Adventure Report: Forestville/Mystery Cave State Park
Another last-minute trip
After our successful last-minute trip to Lake Shetek State Park in January, we knew it was possible to get a camper cabin on short notice. This encouraged us to spin the roulette wheel once again, this time for Valentine’s Day. Since our last trip, the reservation system had been streamlined a little and now we were able to see online where cabins were available and make the reservation over the phone.
After a few minutes of research, we landed on Forestville/Mystery Cave State Park near Preston. On what might turn out to be the coldest weekend of 2021.
Forestville/Mystery Cave State Park
Forestville/Mystery Cave State Park is neatly tucked into the Root River Valley in Minnesota’s Bluff Country in the southeastern part of the state. Here, hikers and horseback riders have miles of trails to explore, anglers come to fish for trout, the history buff can get a close look at old Forestville and the adventurous go caving.
More about the park
The Camper Cabin
After checking in at the office to get the key, we moved into our home fo the next three days. The cluster of five cabins is laid out very nicely, far enough apart and shielded by conifers and occasional oak trees. I imagine with leaves on the trees and all the grasses surrounding the cabins fully grown, there’s even more privacy. We parked and hauled our stuff the last couple of hundred yards to the Lily cabin with the carts provided by the park. It ended up being three trips with two carts-we were really roughing it. (You don’t bring a coffee grinder?) The heat in the cabin was on, thanks to the thoughtful park staff, and we began to settle in.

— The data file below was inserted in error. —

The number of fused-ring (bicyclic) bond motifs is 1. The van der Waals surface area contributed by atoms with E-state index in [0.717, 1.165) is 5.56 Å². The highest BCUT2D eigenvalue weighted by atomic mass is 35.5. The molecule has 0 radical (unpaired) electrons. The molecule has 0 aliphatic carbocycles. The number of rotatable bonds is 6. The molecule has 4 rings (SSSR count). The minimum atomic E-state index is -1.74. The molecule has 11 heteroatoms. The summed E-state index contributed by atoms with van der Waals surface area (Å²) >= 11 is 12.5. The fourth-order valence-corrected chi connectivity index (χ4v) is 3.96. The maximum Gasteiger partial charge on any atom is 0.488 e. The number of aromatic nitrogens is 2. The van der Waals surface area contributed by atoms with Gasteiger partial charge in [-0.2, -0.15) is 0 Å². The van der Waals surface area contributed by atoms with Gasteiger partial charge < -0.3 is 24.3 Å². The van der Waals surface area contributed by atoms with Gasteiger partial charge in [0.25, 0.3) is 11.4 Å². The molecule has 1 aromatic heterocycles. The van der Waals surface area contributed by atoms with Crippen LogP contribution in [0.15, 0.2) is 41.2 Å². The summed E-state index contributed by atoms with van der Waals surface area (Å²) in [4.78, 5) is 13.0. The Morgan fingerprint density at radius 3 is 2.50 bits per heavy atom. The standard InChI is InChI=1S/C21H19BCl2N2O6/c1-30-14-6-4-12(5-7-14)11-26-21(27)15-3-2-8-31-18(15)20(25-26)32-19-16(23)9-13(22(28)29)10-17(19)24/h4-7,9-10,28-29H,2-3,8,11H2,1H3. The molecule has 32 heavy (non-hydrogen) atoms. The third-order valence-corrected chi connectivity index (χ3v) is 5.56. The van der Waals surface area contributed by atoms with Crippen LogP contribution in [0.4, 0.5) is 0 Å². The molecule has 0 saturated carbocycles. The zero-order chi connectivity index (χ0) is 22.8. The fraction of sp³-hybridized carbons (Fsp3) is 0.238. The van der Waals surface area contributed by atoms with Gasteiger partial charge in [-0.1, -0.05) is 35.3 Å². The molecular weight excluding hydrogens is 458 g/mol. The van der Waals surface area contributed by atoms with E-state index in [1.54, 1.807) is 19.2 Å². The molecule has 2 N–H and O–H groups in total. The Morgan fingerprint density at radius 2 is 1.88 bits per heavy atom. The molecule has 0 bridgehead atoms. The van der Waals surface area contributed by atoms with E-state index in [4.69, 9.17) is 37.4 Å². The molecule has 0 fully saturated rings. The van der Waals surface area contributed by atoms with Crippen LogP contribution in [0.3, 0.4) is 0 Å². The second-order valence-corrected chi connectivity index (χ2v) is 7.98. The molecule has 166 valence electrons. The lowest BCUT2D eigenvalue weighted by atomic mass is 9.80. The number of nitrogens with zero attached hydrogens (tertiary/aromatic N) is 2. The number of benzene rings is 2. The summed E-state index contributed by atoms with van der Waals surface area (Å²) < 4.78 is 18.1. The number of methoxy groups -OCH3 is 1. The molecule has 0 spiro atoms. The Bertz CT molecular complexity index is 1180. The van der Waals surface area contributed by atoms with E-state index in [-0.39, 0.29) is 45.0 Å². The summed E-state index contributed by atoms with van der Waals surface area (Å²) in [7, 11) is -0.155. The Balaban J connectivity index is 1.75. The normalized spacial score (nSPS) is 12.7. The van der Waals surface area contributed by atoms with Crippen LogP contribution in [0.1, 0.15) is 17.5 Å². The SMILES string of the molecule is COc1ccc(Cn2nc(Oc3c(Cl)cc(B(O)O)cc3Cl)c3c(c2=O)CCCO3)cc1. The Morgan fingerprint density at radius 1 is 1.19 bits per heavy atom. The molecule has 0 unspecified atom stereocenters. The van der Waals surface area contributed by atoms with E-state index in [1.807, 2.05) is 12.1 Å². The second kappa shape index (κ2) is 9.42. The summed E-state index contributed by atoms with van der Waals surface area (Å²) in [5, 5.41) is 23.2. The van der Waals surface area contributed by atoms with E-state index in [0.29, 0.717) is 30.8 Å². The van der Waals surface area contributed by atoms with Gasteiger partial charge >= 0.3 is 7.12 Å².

The idea was to get a walk in, have a fire and make dinner, in that order. When we gathered around the table to have a look at the map, the long week and the long drive caught up with us. We ended up just staring out the window at the frozen grasses, the snow-capped trees, the warm sun bouncing off the fresh snow and enjoyed the silence that was interrupted only by the occasional tick of the heater and the call of the one chickadee out there, working hard to get some thistle seed in sub-zero temperatures. Later, a few deer cautioulsy poked their heads out of the nearby woods.
The walk was doomed, but it didn’t matter. The purpose of this trip was to get outside, as much as it was to leave our COVID-cocoon and return home as mentally stable butterflies, ready to take on the world once again. So we played Yahtzee and enjoyed each other’s company until it was time to light the bonfire. We each wore a base layer, a mid layer, insulated jeans, three coats, two pairs of gloves, a neck gaiter, a wool hat, two hoods, wool socks, boots rated to minus 40 degrees, a blanket and sat by a ripping hot fire, large enough to be visible from space-but it worked.
Day Two: Hiking Club Trail